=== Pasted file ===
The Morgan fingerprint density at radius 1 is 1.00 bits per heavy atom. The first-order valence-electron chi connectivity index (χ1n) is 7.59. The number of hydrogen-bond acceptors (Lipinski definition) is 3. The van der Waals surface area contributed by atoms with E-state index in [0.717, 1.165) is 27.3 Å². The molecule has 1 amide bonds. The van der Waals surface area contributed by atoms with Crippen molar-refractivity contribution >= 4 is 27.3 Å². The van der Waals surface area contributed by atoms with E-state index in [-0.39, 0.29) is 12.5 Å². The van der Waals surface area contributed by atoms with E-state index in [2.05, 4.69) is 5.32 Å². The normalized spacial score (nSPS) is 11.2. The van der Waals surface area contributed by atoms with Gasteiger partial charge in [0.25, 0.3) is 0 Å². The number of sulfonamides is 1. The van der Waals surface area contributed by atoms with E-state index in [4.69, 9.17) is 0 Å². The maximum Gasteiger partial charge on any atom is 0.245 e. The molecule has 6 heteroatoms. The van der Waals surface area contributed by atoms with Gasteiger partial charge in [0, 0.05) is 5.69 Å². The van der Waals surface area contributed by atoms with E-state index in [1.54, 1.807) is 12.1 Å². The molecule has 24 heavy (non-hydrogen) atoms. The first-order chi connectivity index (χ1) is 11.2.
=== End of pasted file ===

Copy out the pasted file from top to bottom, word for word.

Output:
The Morgan fingerprint density at radius 1 is 1.00 bits per heavy atom. The first-order valence-electron chi connectivity index (χ1n) is 7.59. The number of hydrogen-bond acceptors (Lipinski definition) is 3. The van der Waals surface area contributed by atoms with E-state index in [0.717, 1.165) is 27.3 Å². The molecule has 1 amide bonds. The van der Waals surface area contributed by atoms with Crippen molar-refractivity contribution >= 4 is 27.3 Å². The van der Waals surface area contributed by atoms with E-state index in [-0.39, 0.29) is 12.5 Å². The van der Waals surface area contributed by atoms with E-state index in [2.05, 4.69) is 5.32 Å². The normalized spacial score (nSPS) is 11.2. The van der Waals surface area contributed by atoms with Gasteiger partial charge in [0.25, 0.3) is 0 Å². The number of sulfonamides is 1. The van der Waals surface area contributed by atoms with E-state index in [4.69, 9.17) is 0 Å². The maximum Gasteiger partial charge on any atom is 0.245 e. The molecule has 6 heteroatoms. The van der Waals surface area contributed by atoms with Gasteiger partial charge in [0, 0.05) is 5.69 Å². The van der Waals surface area contributed by atoms with E-state index in [1.54, 1.807) is 12.1 Å². The molecule has 24 heavy (non-hydrogen) atoms. The first-order chi connectivity index (χ1) is 11.2.